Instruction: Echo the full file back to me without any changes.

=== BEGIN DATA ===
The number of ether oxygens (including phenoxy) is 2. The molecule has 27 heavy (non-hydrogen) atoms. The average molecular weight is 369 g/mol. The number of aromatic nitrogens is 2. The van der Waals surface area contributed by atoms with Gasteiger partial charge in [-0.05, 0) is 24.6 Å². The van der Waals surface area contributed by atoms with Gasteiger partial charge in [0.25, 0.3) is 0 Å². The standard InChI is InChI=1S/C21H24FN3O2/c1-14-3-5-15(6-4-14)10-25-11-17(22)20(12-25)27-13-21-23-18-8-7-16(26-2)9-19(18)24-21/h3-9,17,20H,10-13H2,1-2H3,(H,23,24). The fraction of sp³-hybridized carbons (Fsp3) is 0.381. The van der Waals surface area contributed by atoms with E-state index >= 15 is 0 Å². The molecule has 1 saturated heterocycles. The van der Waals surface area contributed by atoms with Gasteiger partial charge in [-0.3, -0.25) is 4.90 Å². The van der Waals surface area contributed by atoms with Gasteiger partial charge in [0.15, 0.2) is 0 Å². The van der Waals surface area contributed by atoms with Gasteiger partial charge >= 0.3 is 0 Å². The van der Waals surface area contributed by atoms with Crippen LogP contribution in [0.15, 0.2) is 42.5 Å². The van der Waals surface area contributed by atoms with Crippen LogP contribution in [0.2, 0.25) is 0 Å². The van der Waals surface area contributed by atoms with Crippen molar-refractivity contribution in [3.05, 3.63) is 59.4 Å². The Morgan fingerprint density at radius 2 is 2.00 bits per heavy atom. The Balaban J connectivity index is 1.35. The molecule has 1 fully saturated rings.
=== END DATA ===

The number of ether oxygens (including phenoxy) is 2. The molecule has 27 heavy (non-hydrogen) atoms. The average molecular weight is 369 g/mol. The number of aromatic nitrogens is 2. The van der Waals surface area contributed by atoms with Gasteiger partial charge in [-0.05, 0) is 24.6 Å². The van der Waals surface area contributed by atoms with Gasteiger partial charge in [0.25, 0.3) is 0 Å². The standard InChI is InChI=1S/C21H24FN3O2/c1-14-3-5-15(6-4-14)10-25-11-17(22)20(12-25)27-13-21-23-18-8-7-16(26-2)9-19(18)24-21/h3-9,17,20H,10-13H2,1-2H3,(H,23,24). The fraction of sp³-hybridized carbons (Fsp3) is 0.381. The van der Waals surface area contributed by atoms with E-state index >= 15 is 0 Å². The molecule has 1 saturated heterocycles. The van der Waals surface area contributed by atoms with Gasteiger partial charge in [-0.3, -0.25) is 4.90 Å². The van der Waals surface area contributed by atoms with Gasteiger partial charge in [0.15, 0.2) is 0 Å². The van der Waals surface area contributed by atoms with Gasteiger partial charge >= 0.3 is 0 Å². The van der Waals surface area contributed by atoms with Crippen LogP contribution in [0.15, 0.2) is 42.5 Å². The van der Waals surface area contributed by atoms with Crippen LogP contribution in [0.2, 0.25) is 0 Å². The van der Waals surface area contributed by atoms with Crippen molar-refractivity contribution in [3.05, 3.63) is 59.4 Å². The Morgan fingerprint density at radius 2 is 2.00 bits per heavy atom. The Balaban J connectivity index is 1.35. The molecule has 1 fully saturated rings.